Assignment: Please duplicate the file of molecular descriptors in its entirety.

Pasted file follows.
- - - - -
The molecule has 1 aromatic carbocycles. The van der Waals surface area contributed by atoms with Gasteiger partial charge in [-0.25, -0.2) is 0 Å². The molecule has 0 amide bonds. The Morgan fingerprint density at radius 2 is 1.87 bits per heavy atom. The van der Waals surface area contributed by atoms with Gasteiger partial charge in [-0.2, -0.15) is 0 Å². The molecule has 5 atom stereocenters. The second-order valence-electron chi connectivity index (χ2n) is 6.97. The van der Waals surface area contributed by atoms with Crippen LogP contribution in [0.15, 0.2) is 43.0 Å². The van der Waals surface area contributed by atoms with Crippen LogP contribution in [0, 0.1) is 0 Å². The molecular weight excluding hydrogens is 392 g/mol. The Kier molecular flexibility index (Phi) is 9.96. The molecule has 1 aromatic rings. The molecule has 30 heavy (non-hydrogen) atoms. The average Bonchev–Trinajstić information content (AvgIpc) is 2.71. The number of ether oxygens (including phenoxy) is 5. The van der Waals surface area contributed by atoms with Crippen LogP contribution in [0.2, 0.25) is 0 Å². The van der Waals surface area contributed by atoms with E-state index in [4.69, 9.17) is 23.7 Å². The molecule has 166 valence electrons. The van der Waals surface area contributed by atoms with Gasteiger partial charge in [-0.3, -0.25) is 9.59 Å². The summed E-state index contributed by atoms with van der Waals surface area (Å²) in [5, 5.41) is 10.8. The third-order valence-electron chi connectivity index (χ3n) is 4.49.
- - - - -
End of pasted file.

The molecule has 1 aromatic carbocycles. The van der Waals surface area contributed by atoms with Gasteiger partial charge in [-0.25, -0.2) is 0 Å². The molecule has 0 amide bonds. The Morgan fingerprint density at radius 2 is 1.87 bits per heavy atom. The van der Waals surface area contributed by atoms with Gasteiger partial charge in [-0.2, -0.15) is 0 Å². The molecule has 5 atom stereocenters. The second-order valence-electron chi connectivity index (χ2n) is 6.97. The van der Waals surface area contributed by atoms with Crippen LogP contribution in [0.15, 0.2) is 43.0 Å². The van der Waals surface area contributed by atoms with Crippen LogP contribution in [0, 0.1) is 0 Å². The molecular weight excluding hydrogens is 392 g/mol. The Kier molecular flexibility index (Phi) is 9.96. The molecule has 1 aromatic rings. The molecule has 30 heavy (non-hydrogen) atoms. The average Bonchev–Trinajstić information content (AvgIpc) is 2.71. The number of ether oxygens (including phenoxy) is 5. The van der Waals surface area contributed by atoms with Crippen LogP contribution in [0.2, 0.25) is 0 Å². The van der Waals surface area contributed by atoms with E-state index in [4.69, 9.17) is 23.7 Å². The molecule has 166 valence electrons. The van der Waals surface area contributed by atoms with Gasteiger partial charge in [-0.3, -0.25) is 9.59 Å². The summed E-state index contributed by atoms with van der Waals surface area (Å²) in [5, 5.41) is 10.8. The third-order valence-electron chi connectivity index (χ3n) is 4.49.